Technology Comparison


This section provides a high-level comparison of the architecture of mobile applications developed for iOS with applications created with Qt for Nokia platforms. The goal of this section is to help developers who are familiar with iOS application development gain a clear understanding of the architecture of Qt applications. For exact information on how individual iOS APIs map to Qt APIs, refer to the Qt API mapping tool.

The following is covered:

  • Objective-C Properties vs. Qt properties
  • View Controllers
  • Outlets and Actions
  • Delegation
  • Memory management

After reading this section iOS developers should find it easy to map any iOS application's architecture to the corresponding Qt application architecture.

In the context of this section, the term "iOS programming" refers to Objective-C programming using the Cocoa Touch framework for iOS devices.

Overall it is important to understand signals and slots, Qt's dynamic inter-object messaging mechanism. Many iOS development fundamentals like actions and delegation can be implemented in Qt using signals and slots.


Objective-C permits instance variables to be declared as properties with the @property keyword, after which accessor methods can be automatically synthesized. Qt has a property system that resembles the Objective-C properties, but there are some fundamental differences:

  • Properties are not concrete class members but actually metadata, such as the names of getters and setters and change notification signals.
  • The property value is totally encapsulated within the getter and the optional setter.
  • Accessor methods or notification signals are not automatically generated.

Properties in Qt are discoverable through the Qt Meta-Object system at runtime. It also enables the QML runtime to export the properties automatically, so that they can be used from QML.

View Controllers

The view controller is one of the core concepts in iOS programming. A view controller is a specific controller object that is responsible for managing views. Usually, the view controller is a subclass of UIViewController. The actual view object is typically defined in a .nib file and created with the Interface Builder.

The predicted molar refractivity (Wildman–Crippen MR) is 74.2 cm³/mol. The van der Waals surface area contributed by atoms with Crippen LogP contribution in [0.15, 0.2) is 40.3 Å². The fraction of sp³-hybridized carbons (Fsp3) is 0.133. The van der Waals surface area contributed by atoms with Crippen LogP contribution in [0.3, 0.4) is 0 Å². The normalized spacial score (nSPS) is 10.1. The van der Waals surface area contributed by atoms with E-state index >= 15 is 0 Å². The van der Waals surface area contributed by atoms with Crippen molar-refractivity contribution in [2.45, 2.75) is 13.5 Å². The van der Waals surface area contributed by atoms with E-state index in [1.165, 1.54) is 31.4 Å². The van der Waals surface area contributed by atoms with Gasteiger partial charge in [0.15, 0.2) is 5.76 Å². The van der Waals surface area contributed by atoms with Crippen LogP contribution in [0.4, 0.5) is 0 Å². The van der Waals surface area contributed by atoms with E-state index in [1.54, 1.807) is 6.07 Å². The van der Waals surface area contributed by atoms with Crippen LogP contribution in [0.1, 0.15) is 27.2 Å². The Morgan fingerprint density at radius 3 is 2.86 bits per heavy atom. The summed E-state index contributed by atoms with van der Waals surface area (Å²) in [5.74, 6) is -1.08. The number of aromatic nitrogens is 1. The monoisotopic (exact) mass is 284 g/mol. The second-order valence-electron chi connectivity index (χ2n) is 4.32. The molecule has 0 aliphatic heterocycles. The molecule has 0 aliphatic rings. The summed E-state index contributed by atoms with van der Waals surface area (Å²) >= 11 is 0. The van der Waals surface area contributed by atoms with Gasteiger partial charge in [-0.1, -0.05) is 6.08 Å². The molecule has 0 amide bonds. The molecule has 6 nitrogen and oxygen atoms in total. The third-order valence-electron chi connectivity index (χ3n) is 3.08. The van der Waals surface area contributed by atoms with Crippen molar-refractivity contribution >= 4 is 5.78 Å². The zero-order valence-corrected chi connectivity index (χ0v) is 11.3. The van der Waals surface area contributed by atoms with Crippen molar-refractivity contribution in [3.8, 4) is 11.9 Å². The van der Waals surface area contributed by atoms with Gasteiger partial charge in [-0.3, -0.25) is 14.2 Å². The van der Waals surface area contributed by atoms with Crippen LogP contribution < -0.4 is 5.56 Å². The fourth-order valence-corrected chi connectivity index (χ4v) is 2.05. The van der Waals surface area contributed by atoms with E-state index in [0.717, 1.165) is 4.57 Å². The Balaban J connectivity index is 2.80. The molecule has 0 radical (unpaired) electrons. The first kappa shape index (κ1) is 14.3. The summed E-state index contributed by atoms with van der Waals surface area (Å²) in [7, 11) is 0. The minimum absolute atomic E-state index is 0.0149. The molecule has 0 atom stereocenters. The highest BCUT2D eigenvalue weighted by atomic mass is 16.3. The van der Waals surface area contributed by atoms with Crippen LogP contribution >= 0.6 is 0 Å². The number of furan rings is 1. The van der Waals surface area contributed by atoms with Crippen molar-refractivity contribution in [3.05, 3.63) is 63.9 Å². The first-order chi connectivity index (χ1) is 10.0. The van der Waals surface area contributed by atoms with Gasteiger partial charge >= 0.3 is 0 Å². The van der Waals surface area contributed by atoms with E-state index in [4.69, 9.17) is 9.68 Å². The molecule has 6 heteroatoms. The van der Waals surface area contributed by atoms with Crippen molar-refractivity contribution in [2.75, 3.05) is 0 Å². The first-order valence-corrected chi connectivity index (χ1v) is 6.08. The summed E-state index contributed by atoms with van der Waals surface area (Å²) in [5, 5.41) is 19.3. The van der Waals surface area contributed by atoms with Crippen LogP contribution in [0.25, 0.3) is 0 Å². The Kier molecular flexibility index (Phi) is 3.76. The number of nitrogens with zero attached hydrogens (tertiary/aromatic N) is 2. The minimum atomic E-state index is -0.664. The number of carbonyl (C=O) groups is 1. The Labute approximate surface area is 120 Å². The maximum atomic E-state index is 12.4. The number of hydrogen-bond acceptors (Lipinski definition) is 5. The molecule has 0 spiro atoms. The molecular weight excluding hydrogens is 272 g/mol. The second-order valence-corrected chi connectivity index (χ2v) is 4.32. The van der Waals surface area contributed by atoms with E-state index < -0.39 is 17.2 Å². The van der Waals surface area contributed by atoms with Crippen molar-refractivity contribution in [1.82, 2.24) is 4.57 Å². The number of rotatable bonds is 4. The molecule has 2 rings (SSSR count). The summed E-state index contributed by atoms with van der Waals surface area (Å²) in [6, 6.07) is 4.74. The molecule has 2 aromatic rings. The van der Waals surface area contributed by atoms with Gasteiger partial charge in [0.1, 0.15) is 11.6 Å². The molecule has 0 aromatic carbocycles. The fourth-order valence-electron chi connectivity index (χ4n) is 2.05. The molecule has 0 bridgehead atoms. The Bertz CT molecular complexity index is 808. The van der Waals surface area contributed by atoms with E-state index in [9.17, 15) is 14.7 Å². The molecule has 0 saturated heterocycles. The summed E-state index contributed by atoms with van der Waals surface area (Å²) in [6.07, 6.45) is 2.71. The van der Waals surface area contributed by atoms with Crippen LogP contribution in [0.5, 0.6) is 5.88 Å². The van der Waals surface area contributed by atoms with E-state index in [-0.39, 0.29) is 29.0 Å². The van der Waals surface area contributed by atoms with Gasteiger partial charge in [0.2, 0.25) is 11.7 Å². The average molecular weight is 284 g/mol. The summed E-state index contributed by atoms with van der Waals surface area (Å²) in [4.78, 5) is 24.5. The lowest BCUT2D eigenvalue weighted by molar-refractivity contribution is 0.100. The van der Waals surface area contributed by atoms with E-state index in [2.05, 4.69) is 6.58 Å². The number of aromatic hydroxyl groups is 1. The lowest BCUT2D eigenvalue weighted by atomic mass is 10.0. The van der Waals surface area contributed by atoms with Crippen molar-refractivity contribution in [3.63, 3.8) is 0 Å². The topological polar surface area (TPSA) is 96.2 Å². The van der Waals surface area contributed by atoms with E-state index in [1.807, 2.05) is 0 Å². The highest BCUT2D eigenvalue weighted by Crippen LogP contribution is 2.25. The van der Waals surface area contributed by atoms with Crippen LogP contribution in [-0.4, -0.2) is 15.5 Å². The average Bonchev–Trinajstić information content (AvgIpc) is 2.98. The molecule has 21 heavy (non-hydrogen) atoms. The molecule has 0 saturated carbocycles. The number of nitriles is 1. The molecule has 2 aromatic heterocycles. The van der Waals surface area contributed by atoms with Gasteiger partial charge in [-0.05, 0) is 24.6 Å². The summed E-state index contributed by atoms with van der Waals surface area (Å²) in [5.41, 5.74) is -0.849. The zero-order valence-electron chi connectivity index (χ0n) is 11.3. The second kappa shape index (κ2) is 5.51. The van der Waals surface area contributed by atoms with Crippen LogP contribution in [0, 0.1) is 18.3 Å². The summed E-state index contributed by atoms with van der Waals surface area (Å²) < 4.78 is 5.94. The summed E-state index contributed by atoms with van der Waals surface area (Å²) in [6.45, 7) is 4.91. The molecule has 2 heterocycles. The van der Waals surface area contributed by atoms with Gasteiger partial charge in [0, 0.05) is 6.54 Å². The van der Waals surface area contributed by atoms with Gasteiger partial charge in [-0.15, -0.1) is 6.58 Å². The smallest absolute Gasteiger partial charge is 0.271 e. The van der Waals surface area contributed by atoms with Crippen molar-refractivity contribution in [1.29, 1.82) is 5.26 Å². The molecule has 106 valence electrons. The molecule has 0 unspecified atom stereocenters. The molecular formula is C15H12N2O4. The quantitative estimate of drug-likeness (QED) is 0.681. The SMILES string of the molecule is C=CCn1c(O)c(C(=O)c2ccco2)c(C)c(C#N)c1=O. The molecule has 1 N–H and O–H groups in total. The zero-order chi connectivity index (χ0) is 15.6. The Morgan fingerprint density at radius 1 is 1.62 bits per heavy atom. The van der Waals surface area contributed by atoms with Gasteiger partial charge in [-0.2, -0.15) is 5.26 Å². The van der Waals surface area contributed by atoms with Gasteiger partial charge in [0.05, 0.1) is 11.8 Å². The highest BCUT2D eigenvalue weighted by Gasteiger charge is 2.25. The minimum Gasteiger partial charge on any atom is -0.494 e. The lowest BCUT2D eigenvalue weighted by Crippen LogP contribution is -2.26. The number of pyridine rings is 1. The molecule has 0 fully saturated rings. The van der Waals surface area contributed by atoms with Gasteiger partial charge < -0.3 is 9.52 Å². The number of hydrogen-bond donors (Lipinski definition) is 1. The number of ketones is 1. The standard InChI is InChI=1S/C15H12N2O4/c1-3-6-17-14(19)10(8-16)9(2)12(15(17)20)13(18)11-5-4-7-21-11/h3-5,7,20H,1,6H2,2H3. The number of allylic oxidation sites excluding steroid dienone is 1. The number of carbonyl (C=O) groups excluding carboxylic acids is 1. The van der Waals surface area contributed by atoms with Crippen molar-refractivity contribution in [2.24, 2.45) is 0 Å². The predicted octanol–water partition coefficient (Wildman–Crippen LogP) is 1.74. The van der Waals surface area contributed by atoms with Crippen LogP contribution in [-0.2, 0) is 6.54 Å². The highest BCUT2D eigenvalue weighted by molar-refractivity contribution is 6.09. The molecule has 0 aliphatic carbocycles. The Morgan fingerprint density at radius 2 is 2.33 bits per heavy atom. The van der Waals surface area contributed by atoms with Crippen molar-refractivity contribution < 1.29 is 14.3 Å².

Developers are encouraged to use QML to create UIs in Qt. Qt doesn't have a view controller concept as such, but the developer is free to create Qt C++ controller classes for the management of QML views.

Although there are no view controllers in Qt, there is support for a Model-View-Controller design pattern in QML, see QML Data Models and Presenting Data with QML.

Outlets and Actions


Outlets are instance variables that enables code to refer to objects in the .nib file. The definition of an outlet requires an instance variable declaration in the controller class. The keyword IBOutlet has to be used, for example @property (nonatomic, retain) IBOutlet UIButton *button;. Typically, the Interface Builder is used to connect that variable to the object in the .nib file.

Qt uses a more straightforward approach and there is no need to make a connection to QML code specifically. Instead, any properties declared in QML are automatically accessible from C++. See Modifying Properties.


Actions are special methods in the controller class that can be triggered by an object in .nib file. The definition of an action requires a method in controller class. The keyword IBAction has to be used, for example (IBAction)buttonPressed: (id)sender;. Typically, the Interface Builder is used to connect that method to an event that belongs to an object in the .nib file.

In Qt there is no need for a special construct. Instead, Signals & Slots can be used. Qt C++ code can connect to any QML signals. For a simple example, refer to Receiving Signals.


Delegation is a fundamental design pattern for handling communication between objects. It is used extensively in iOS programming. Essentially, a delegate object registers to a delegating object and the delegating object sends messages to the delegate object to inform it of events.

Qt's signals and slots perform a similar function, but they are fundamentally unidirectional in that they don't have return values. Many other methods such as callbacks can be used to achieve a similar effect, but often it is best to rethink the architecture to better match the Qt fundamentals.

Memory management

iOS Memory management is based on reference counting. When a new object is created, its retain count is set to 1. Other objects may express an ownership interest with the "retain" method call and each call will increase the retain count by 1. The owner's responsibility is always to call the "release" method when the owned object is no longer needed. This will decrease the retain count by 1. Alternatively, the "autorelease" method could be used to insert the owned object to the autorelease pool. The object is deallocated when its retain count drops to 0.

Qt uses a similar approach to object ownership. QObject is the base class for nearly all Qt objects. It provides support for object ownership management. QObject has a constructor that takes another QObject, known as the "parent". The parent takes ownership of another object (known as the "child" object). The parent's destructor will automatically delete all its children. However, reference counting is not used in Qt. An object can only have one parent at a time, but it is possible to transfer the ownership (that is, parent status) to another object.

Alternatively, if the lifetime of an object is restricted to function scope, the use of a smart pointer is recommended such as QSharedPointer. Qt also provides a number of other smart pointer classes. For more information, see the comprehensive comparison of Qt's smart pointer classes on the Qt Labs blog.

Last updated 17 November 2011

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